Seventh Sunday of Easter
First Reading Acts 1:12–14
Psalm Psalm 27:1, 4, 7–8
Second Reading 1 Peter 4:13–16
Gospel John 17:1–11
Psalm 27:1, 4, 7–8
The Lord is my light and my salvation;
whom shall I fear?
The Lord is the stronghold of my life;
of whom shall I be afraid?
One thing I asked of the Lord,
that will I seek after:
to live in the house of the Lord
all the days of my life,
to behold the beauty of the Lord,
and to inquire in his temple.
Hear, O Lord, when I cry aloud,
be gracious to me and answer me!
“Come,” my heart says, “seek his face!”
Your face, Lord, do I seek.
Reading the Word
The Apostles returned to Jerusalem from the mount called Olivet, which is near Jerusalem, a sabbath day’s journey away. When they had entered the city, they went to the room upstairs where they were staying, Peter, and John, and James, and Andrew, Philip and Thomas, Bartholomew and Matthew, James son of Alphaeus, and Simon the Zealot, and Judas son of James. All these were constantly devoting themselves to prayer, together with certain women, including Mary the mother of Jesus, as well as his brothers.
1 Peter 4:13–16
Rejoice insofar as you are sharing Christ’s sufferings, so that you may also be glad and shout for joy when his glory is revealed. If you are reviled for the name of Christ, you are blessed, because the spirit of glory, which is the Spirit of God, is resting on you. But let none of you suffer as a murderer, a thief, a criminal, or even as a mischief maker. Yet if any of you suffers as a Christian, do not consider it a disgrace, but glorify God because you bear this name.
After Jesus had spoken these words, he looked up to heaven and said, “Father, the hour has come; glorify your Son so that the Son may glorify you, since you have given him authority over all people, to give eternal life to all whom you have given him. And this is eternal life, that they may know you, the only true God, and Jesus Christ whom you have sent. I glorified you on earth by finishing the work that you gave me to do. So now, Father, glorify me in your own presence with the glory that I had in your presence before the world existed.
“I have made your name known to those whom you gave me from the world. They were yours, and you gave them to me, and they have kept your word. Now they know that everything you have given me is from you; for the words that you gave to me I have given to them, and they have received them and know in truth that I came from you; and they have believed that you sent me. I am asking on their behalf; I am not asking on behalf of the world, but on behalf of those whom you gave me, because they are yours. All mine are yours, and yours are mine; and I have been glorified in them. And now I am no longer in the world, but they are in the world, and I am coming to you. Holy Father, protect them in your name that you have given me, so that they may be one, as we are one.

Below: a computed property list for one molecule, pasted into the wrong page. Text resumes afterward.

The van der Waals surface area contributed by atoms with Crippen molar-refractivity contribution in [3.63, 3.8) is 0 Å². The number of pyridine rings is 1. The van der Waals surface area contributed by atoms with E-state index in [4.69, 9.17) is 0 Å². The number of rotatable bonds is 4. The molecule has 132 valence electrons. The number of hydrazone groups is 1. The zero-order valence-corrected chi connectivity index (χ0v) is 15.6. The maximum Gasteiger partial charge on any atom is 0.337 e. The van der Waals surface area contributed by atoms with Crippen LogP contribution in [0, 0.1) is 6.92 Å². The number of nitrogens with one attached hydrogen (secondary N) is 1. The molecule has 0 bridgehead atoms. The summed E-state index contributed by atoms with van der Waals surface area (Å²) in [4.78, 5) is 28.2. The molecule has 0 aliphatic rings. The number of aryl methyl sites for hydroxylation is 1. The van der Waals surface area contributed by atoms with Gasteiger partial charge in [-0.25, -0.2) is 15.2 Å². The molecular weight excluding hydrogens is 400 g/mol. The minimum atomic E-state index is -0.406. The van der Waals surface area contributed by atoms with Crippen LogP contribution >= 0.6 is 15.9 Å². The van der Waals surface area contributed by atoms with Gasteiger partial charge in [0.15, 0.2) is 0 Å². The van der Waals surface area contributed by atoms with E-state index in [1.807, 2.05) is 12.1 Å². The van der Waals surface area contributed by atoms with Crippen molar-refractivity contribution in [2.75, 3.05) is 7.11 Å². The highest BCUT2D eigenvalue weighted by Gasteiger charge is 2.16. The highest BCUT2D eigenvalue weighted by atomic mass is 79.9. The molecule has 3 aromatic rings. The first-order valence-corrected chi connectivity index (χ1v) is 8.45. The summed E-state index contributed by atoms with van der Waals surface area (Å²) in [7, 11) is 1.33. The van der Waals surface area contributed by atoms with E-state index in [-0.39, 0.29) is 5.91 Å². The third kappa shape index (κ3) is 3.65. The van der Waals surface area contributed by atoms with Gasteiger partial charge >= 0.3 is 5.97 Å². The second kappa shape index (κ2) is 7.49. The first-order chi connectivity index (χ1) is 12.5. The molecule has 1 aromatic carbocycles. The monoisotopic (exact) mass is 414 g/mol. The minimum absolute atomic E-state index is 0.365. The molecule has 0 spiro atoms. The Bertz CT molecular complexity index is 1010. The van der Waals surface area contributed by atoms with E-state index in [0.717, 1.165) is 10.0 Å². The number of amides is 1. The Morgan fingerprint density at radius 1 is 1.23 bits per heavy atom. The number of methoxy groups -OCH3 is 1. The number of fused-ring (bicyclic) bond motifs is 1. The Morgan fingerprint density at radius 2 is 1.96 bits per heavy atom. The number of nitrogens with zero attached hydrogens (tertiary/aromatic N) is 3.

Hearing the Word
“An Expectant Interlude”
The liturgy of this last Sunday before Pentecost draws our attention to the situation of expectant waiting, which is often a prelude to a new future, but which also requires the right focus and approach, in order to be constructive, rather than destructive.
The reading from the book of Acts shows Jesus’ followers caught up between two important events – Jesus’ ascension and Pentecost. After Jesus’ departure, the eleven apostles returned to Jerusalem, where they gathered with the women followers of Jesus, and with his immediate family – his mother Mary and his brothers. This would be the core group with which the Christian movement would begin.
While waiting in suspense for what would come next, they were not idle, or grieving, or disheartened. Rather, they waited for the promised Holy Spirit, devoted to ardent and constant prayer. This prayer created a unity among them, making them a community that would later be described as single minded in their devotion to the apostolic mission of the Church. Prayer also kept them in contact with God, thus animating their hopes and expectations for the beginning of their own mission in the world. These future apostles and evangelizers used their time of waiting well, preparing for the task ahead through prayer.
The second reading speaks of waiting in the broader context of the believers’ final destiny. The dominant theme of 1 Peter is that of Christian suffering, which, in today’s passage, is set in the context of waiting for Christ’s return at the end of time. The author begins with a rather startling call for rejoicing on account of sufferings. However, he immediately specifies these sufferings as those which believers share with Christ. The occasion for joy is the believers’ co-suffering with Christ, in view of sharing his glory when he returns.